She explains that, although she was powerless to prevent what her own childhood torturers did to her and for many years obeyed their exhortation not to tell, her familys love and politics did enable her to safeguard her spirit. Part of the way she did this, she explains, was to "envision [her] abusers as young children, before they became this cruel. I would imagine that imprisoned within the adult bodies that hurt me were captive children who had themselves been tortured. I would pretend I could catch their eyes, send them signals of solidarity to give them courage . . ." And she adds: "I speak for the torturers because they are the tortured who did not survive intact." Throughout this book, Levins Morales tells us that "For Jews, for incest survivors, for all the people systematically excluded from official histories, the issue is the same. Oppression." This might seem to be over-simplification. Where does this oppression come from, how is it orchestrated, and to what end? Is the oppression of a people not qualitatively as well as quantitatively more devastating than the "domestic" abuse suffered by individuals? It may help if we acknowledge that one of every four women are sexually assaulted, most by someone they know.
The author takes us on a journey that moves almost seamlessly between historic notation and her own story. Those readers who stay with her will be relieved to find that she does recognize "significant difference . . . between a local manifestation of oppression such as incest or battering in a home and societal abuses such as racism, poverty or homophobia. [It is] the possibility of leaving the abusive situation." I would say it is more complex than this possibility alone, and I would venture to say Levins Morales would agree.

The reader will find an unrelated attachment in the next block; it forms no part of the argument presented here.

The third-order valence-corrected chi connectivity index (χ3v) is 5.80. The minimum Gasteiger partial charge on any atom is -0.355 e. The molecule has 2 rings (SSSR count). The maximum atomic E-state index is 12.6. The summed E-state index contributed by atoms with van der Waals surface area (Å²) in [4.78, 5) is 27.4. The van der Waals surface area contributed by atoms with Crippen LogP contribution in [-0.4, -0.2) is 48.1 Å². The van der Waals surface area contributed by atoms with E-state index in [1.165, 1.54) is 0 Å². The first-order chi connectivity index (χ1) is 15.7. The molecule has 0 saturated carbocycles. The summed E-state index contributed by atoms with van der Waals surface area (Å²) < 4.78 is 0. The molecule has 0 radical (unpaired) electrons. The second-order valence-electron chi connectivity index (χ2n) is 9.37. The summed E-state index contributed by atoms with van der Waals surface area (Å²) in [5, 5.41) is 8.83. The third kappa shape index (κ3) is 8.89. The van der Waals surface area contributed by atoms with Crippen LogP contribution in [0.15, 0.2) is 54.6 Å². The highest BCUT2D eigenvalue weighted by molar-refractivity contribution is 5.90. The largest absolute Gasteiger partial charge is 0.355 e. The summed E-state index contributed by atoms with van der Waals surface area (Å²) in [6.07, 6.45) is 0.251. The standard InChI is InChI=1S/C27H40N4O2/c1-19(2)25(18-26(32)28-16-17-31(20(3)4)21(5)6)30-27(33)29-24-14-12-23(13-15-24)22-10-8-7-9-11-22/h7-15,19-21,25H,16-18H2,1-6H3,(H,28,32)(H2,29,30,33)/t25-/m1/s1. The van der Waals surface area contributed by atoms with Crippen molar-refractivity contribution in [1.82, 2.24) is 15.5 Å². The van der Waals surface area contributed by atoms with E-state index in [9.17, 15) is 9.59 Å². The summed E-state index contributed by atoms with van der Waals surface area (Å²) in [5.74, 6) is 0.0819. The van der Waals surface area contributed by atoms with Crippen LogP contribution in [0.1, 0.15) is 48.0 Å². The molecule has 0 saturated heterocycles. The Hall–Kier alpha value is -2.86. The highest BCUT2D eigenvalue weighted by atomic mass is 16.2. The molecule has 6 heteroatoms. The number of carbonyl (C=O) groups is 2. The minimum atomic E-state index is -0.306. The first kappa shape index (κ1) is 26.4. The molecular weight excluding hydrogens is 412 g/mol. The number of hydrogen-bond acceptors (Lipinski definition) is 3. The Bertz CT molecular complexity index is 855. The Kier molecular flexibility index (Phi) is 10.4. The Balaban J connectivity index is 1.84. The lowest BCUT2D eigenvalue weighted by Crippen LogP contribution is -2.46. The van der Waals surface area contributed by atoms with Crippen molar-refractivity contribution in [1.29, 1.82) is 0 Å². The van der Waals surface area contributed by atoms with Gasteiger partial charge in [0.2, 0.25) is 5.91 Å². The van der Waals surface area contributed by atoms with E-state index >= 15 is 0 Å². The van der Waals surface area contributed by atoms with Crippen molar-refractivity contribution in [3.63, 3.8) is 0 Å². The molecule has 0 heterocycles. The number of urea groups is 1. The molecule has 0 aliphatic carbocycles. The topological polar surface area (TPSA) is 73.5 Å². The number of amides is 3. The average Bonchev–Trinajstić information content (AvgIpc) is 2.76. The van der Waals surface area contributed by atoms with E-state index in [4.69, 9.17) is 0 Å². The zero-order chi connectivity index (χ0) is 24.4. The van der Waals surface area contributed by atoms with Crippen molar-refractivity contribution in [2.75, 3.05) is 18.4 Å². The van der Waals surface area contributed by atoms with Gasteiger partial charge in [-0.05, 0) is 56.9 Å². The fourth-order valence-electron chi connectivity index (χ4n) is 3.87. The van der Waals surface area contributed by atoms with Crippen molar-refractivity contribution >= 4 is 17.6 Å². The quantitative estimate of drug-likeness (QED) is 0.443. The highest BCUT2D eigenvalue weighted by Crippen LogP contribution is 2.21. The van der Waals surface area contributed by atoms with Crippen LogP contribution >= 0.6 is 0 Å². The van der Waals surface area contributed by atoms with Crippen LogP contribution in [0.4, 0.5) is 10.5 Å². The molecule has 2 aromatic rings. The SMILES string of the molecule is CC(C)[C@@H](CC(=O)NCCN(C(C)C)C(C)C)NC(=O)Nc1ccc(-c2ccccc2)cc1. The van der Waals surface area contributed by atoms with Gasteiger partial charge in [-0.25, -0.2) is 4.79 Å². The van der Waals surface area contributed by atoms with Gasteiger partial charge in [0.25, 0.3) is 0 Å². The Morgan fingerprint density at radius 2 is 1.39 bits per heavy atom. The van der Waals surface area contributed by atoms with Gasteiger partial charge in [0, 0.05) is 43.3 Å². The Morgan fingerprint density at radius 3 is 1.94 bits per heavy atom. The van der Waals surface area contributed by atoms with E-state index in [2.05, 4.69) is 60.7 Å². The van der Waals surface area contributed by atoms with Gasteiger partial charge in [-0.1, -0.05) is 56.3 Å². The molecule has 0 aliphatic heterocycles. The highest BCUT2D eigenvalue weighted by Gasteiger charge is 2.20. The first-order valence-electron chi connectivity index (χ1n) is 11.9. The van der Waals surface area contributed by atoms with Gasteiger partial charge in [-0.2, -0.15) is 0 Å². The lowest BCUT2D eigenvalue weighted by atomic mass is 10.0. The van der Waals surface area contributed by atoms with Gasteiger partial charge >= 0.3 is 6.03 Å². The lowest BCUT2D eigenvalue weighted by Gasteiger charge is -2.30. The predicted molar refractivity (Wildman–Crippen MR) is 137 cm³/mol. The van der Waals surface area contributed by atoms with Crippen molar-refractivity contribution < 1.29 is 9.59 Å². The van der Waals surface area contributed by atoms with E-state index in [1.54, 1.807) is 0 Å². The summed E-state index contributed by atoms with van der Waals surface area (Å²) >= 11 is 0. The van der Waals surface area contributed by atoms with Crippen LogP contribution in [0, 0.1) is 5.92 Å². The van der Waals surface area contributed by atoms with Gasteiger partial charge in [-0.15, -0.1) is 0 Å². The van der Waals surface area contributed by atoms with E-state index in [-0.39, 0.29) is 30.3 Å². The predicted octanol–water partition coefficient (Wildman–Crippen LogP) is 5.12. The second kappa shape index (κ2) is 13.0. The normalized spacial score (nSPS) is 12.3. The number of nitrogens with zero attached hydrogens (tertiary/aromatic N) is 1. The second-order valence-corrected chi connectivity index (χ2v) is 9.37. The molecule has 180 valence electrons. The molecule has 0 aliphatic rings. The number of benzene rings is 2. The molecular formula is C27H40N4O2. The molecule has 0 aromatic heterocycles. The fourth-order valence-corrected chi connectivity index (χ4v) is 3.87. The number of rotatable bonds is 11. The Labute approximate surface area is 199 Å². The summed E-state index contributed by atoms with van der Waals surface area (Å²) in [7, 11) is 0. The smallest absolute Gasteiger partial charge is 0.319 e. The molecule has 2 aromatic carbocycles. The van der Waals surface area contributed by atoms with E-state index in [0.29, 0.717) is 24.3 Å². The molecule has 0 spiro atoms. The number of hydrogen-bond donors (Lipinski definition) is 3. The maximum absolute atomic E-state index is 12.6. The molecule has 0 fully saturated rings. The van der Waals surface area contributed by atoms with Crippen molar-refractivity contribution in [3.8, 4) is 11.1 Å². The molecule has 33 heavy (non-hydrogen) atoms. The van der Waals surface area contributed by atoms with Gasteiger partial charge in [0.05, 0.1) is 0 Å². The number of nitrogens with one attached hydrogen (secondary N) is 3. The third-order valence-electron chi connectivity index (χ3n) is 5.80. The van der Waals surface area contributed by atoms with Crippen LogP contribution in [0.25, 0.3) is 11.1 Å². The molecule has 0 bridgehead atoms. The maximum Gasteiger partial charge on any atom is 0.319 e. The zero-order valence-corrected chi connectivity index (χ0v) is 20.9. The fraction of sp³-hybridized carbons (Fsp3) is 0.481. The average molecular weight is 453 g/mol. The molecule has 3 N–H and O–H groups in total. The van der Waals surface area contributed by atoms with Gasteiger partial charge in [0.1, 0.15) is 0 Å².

As others have done before her, Levins Morales uses and builds on the work of Judith Lewis Herman to explore the reality and effects, the startling similarities of traumain the individual and the community. As one engaged in the hard work of recovery, she understands that "to transform the traumatic we must re-enter it fully." A long-time social activist, from an activist family and from tribes of such activists, she knows that personal healing must take place within the struggle for justice.
Levins Morales is persistent and artful in her efforts to look at oppression from every possible angle. "One of the results of prolonged oppression," she writes, "is that our vision becomes polarized into the two possibilities of the abused and the abuser, so that sometimes the only picture of liberation we can form is to sit on the same throne we have been forced to kneel before . . ." "The survival of a culture isnt a simple yes-no proposition," she argues. She explores the witch hunts of the 16th and 17th centuries, the massive enslavement of West Africans and their subsequent generations of captivity, the genocidal warfare against indigenous Americans, the Nazi Holocaust, child labor, and the ongoing patriarchal control of womens lives to show how power is abused, what privilege is gained by such abuse, and the ways in which victims can become survivors.